As the Office of Management and Budget reviews U.S. EPA's draft proposal on 2014 renewable fuel volumetric limits, will the agency meet its statutory deadline of Nov. 30 for a final rule? During today's OnPoint, former Rep. James Greenwood, CEO of BIO, discusses his recent meeting with EPA Administrator Gina McCarthy on the future of the renewable fuel standard and talks about the impact a change in volume targets will have on the biofuels industry.
Monica Trauzzi: Hello, and welcome to OnPoint. I'm Monica Trauzzi. Joining me today is former Congressman Jim Greenwood, CEO of BIO. Jim, nice to have you here.
Jim Greenwood: Thanks for having me.
Monica Trauzzi: Jim, as Congress reconvenes this week there are so many questions in play over the future of the RFS, both long and short term. Let's focus on the 2014 volumes. EPA is tasked with proposing and setting those targets and there's a November 30th statutory deadline. The agency has flexibility written within the RFS to change those volume targets. First off, are you expecting the agency to meet the November 30th deadline?
Jim Greenwood: Yes. In fact, I just met yesterday with the administrator of the EPA. It's clear that the EPA has completed its work. It sent the information over to the Office of Management and Budget. It's always hard to get any agency of federal government moving, but I think based on the fact that EPA has concluded its work hopefully we'll meet that deadline.
Monica Trauzzi: So based on that conversation, what did you hear? Did you hear anything about what's in that draft?
Jim Greenwood: No, of course not. She was not going to speculate. But what I would hope is that she bases her number, as the EPA has consistently, on what is a realistic and science-based and data-based set of principles, and one that continues to incentivize investment in advanced biofuels.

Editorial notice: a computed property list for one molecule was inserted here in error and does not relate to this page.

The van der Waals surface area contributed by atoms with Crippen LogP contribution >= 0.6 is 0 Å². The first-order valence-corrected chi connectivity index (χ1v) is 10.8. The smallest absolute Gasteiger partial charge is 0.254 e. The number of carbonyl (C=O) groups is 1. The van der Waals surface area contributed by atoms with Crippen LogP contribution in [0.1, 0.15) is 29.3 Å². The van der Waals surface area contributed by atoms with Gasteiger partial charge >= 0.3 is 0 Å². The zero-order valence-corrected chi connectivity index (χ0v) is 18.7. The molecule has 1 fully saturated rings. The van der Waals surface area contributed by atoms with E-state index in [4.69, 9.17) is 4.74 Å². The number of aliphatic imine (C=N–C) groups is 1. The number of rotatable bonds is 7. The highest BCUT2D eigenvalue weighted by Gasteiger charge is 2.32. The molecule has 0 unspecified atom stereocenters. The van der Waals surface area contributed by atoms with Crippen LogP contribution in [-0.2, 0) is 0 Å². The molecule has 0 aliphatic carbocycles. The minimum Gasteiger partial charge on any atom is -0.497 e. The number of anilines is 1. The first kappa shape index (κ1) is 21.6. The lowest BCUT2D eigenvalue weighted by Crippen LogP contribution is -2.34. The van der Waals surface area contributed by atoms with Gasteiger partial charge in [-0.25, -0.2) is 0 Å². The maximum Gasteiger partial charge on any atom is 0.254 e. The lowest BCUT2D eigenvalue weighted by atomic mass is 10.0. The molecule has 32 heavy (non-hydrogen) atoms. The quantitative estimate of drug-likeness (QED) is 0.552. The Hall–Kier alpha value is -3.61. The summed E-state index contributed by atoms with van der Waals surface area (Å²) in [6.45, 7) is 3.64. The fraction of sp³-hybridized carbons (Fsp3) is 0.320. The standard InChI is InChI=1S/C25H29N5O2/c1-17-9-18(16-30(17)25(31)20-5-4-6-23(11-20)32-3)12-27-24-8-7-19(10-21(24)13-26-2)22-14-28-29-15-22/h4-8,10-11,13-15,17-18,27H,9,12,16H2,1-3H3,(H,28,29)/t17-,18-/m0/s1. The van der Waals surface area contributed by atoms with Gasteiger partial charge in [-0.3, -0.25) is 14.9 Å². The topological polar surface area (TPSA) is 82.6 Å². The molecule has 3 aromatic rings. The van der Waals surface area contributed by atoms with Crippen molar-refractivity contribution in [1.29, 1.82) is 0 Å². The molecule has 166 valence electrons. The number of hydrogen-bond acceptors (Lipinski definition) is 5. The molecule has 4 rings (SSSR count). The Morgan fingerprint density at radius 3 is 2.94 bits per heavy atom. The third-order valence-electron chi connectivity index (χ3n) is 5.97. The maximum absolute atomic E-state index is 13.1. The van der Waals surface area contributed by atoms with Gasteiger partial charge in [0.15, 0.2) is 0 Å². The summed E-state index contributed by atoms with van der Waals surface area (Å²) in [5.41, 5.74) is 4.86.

Monica Trauzzi: The industry has in many ways already acknowledged that it's having difficulty moving forward with meeting those volume targets. So what is the key argument you'd make when it comes to what that 2014 proposal should look like?
Jim Greenwood: I would note that, yes, we had hoped to be a little farther along by now than we are, but we are far along now. And what I mean by that is if you look at the fact that we've incentivized something like $6 billion in investment, so steel in the ground. And one of the things that I do when I go to the hill to talk to my former colleagues there is I take a brochure that shows all of these plants that are either completed and now just recently operational, and all of the ones that are under construction. There's one in Kansas right now where there are a thousand people on the ground working to build this plant. We've arrived, and we're going to continue to bring these plants on line.
Monica Trauzzi: So talk a bit about what's happening on the Hill and what the tone is towards renewal fuels and the RFS. We heard over the summer that Senate EPW would be moving forward this fall focusing in on the debate over the RFS. Chairwoman Boxer has essentially stayed out of the debate for quite some time now, and Energy and Natural Resources has been the committee that's been looking at it. How important and pivotal is that, that she is now taking that up in her committee?
Jim Greenwood: I think the Senator is a big supporter of the Renewable Fuel Standard, so I'm guessing, I haven't spoken with her, but I'm guessing that she's trying to create somewhat of a counter-balance to some of the other activities that are pretty much driven by the large petroleum companies. And let's go back to basic principles. Congress created the Renewable Fuel Standard because there was and continues to be in the America public a broad consensus that we need alternative fuels that are better for the environment, that produce more jobs in the U.S., and that make us less reliant on bringing fuels over from volatile countries, and everyone still believes that. And that's the purpose of the RFS, and it has been working. And the reality is that because it is now successful, because these plants are coming on line, frankly the big oil companies, not all of them but some of them, I would say the less forward thinking of them, see that there's actually going to be real competition for fuels. And rather than trying to figure out how to get into the future they're trying to push us back into the past.